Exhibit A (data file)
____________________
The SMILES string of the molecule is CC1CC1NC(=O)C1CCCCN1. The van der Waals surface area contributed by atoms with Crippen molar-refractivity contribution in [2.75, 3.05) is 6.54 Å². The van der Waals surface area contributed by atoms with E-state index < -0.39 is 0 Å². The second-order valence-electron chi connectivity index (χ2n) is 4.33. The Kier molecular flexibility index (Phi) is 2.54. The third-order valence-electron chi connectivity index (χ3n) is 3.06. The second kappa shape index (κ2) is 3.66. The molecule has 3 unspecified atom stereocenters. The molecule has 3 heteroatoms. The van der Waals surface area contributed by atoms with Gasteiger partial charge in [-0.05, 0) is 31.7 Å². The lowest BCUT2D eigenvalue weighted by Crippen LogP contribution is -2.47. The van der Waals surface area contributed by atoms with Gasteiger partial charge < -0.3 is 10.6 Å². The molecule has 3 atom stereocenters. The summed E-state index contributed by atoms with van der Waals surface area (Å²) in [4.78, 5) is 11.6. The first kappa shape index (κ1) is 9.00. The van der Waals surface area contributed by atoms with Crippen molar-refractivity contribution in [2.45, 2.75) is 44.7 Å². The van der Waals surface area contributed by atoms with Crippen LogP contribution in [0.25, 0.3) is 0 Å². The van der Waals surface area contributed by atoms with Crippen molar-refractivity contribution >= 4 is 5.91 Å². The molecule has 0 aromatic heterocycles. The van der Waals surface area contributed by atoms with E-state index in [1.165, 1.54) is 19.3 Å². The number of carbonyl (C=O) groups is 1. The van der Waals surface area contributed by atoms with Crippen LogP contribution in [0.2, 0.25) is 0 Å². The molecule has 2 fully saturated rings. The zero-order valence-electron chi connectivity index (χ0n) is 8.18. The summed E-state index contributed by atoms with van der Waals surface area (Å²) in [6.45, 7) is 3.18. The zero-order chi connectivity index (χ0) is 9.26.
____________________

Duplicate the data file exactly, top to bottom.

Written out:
The SMILES string of the molecule is CC1CC1NC(=O)C1CCCCN1. The van der Waals surface area contributed by atoms with Crippen molar-refractivity contribution in [2.75, 3.05) is 6.54 Å². The van der Waals surface area contributed by atoms with E-state index < -0.39 is 0 Å². The second-order valence-electron chi connectivity index (χ2n) is 4.33. The Kier molecular flexibility index (Phi) is 2.54. The third-order valence-electron chi connectivity index (χ3n) is 3.06. The second kappa shape index (κ2) is 3.66. The molecule has 3 unspecified atom stereocenters. The molecule has 3 heteroatoms. The van der Waals surface area contributed by atoms with Gasteiger partial charge in [-0.05, 0) is 31.7 Å². The lowest BCUT2D eigenvalue weighted by Crippen LogP contribution is -2.47. The van der Waals surface area contributed by atoms with Gasteiger partial charge < -0.3 is 10.6 Å². The molecule has 3 atom stereocenters. The summed E-state index contributed by atoms with van der Waals surface area (Å²) in [4.78, 5) is 11.6. The first kappa shape index (κ1) is 9.00. The van der Waals surface area contributed by atoms with Crippen molar-refractivity contribution in [2.45, 2.75) is 44.7 Å². The van der Waals surface area contributed by atoms with Crippen LogP contribution in [0.25, 0.3) is 0 Å². The van der Waals surface area contributed by atoms with Crippen molar-refractivity contribution >= 4 is 5.91 Å². The molecule has 0 aromatic heterocycles. The van der Waals surface area contributed by atoms with E-state index in [1.165, 1.54) is 19.3 Å². The number of carbonyl (C=O) groups is 1. The van der Waals surface area contributed by atoms with Crippen LogP contribution in [0.2, 0.25) is 0 Å². The molecule has 2 fully saturated rings. The zero-order valence-electron chi connectivity index (χ0n) is 8.18. The summed E-state index contributed by atoms with van der Waals surface area (Å²) in [6.45, 7) is 3.18. The zero-order chi connectivity index (χ0) is 9.26.